reDesign

November 30, 2010

Junk journalism: media flaming fear and irrationality

Filed under: journalism, media, newspapers — Rakesh Agrawal @ 4:44 pm

The Daily Beast’s Howard Kurtz recently took the media to task for spending too much time covering the TSA’s new procedures, referring to it as a “‘junk’ journalism epidemic.”

I’ve about had it with media types who insist on turning this into a junk story.

A government agency with more than a $7 billon budget that touches 2 million people a day (now sometimes literally) with little accountability? That’s exactly the kind of story that the media should be focused on.

Unfortunately, Howie is right in that while they’ve stayed on the story, the handling has largely been junk.

There are two biases in today’s media: laziness and sensationalism. They lazily do the standup at the airport with the grandma who says she’s happy to fly naked if it makes her safer. (Portland TV stations sent their reporters to Portland International Airport, even though the new procedures aren’t in place there.) They don’t bother to question whether it actually makes her safer.

They lazily interview John Pistole with his pat answers that admonish people that it’s all for their own good and to remember 9/11. Deference to official sources is just as strong as it was during the lead up to the Iraq war. Tough questions are few and far between. Official statements are treated as gospel. Even in Howie’s piece, he quotes Pistole as saying “Very few people actually get the pat-down at all … it’s a very, very small number.” That “very, very small number” is about 60,000 people a day.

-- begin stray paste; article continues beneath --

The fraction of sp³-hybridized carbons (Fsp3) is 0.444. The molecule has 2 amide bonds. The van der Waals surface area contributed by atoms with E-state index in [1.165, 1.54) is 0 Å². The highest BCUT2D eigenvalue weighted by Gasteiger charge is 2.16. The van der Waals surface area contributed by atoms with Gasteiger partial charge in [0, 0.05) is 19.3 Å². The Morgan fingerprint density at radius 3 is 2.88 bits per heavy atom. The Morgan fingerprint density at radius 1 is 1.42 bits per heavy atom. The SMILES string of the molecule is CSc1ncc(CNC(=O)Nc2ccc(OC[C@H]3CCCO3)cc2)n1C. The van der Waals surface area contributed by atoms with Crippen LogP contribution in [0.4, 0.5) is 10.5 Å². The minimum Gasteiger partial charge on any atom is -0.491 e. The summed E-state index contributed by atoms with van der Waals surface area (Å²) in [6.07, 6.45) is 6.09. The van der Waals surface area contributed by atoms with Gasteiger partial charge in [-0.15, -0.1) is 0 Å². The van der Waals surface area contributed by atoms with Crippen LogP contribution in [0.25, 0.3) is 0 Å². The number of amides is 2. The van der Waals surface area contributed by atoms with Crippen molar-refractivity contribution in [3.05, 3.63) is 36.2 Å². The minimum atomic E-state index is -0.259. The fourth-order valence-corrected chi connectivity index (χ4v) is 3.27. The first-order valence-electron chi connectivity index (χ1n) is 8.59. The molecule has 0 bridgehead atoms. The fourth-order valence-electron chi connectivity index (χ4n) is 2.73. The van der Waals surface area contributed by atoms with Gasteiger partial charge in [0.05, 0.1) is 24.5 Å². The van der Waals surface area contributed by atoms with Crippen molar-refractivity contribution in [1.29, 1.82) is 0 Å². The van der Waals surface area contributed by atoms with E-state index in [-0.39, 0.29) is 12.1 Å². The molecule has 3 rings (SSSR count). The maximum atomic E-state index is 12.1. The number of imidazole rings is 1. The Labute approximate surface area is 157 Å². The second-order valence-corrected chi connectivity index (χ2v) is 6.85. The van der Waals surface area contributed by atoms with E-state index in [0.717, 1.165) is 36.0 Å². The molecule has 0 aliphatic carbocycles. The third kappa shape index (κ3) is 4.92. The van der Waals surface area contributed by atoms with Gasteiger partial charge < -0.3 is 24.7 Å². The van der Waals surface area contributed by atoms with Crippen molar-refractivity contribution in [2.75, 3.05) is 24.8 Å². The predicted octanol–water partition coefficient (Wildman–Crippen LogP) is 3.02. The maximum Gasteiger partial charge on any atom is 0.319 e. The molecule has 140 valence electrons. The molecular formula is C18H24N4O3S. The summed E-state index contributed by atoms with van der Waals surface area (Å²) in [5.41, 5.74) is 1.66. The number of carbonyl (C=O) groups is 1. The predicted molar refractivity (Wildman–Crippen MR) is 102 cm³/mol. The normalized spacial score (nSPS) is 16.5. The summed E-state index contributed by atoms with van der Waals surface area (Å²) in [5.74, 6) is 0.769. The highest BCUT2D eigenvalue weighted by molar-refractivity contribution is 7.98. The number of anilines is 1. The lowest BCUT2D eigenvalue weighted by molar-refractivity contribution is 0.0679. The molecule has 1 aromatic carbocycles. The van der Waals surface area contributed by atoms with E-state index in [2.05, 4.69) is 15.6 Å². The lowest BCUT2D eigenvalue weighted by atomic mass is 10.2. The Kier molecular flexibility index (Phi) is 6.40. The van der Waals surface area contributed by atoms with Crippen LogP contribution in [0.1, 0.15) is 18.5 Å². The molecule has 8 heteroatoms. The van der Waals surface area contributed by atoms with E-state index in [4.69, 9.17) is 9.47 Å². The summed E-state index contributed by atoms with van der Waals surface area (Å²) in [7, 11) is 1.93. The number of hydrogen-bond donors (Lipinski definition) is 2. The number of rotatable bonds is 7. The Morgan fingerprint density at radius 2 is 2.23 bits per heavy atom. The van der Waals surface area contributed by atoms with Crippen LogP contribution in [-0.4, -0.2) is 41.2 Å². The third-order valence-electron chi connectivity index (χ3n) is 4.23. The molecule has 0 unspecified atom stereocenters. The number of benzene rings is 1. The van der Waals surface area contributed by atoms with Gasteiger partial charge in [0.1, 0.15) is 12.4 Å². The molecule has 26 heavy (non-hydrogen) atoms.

They also interview security consultants, who have either worked for these same agencies or make their money by working for the companies that make the scanners or both. Former Homeland Security chief Michael Chertoff’s company worked on behalf of Rapiscan, one of the two suppliers of the devices.

They lazily quote polls from other news organizations without any understanding of what the poll asked or what the answer meant. The widely quoted CBS News poll was garbage.

For the most part, they don’t ask about whether the new procedures are effective or whether they can be worked around. They can — just insert the explosives into the rectum or vagina. That’s right, we have government employees fondling law-abiding citizens without cause, even though a terrorist can easily work around it. Even the companies that make the new imaging devices are uncertain whether they would have detected the underwear bomber.

They don’t bother to ask about all of the risks the TSA ignores while it puts on a show at the security checkpoint.

There’s also a bias to sensationalize. Some people are afraid to fly as it. The bogeyman of the Muslim terrorist plays well. We fear dying in a plane bombing because incidents that involve aircraft get a disproportionate amount of media attention. The media have a financial incentive to sensationalize: scared people watch TV to hear the “experts” talk about how to stay safe.

What the media don’t talk about is that flying is incredibly safe. 2 million people a day fly in the U.S. That’s more than 700 million people a year. In the last 9 years, there have been:

  • More than 300,000 deaths in car crashes.
  • More than 130,000 people murdered.
  • Exactly zero fatalities from aviation terrorism in the U.S.  6.6 billion passengers and zero fatalities.

Everything we do in life has a risk to it. Taking a shower, walking down the street, going to the mall.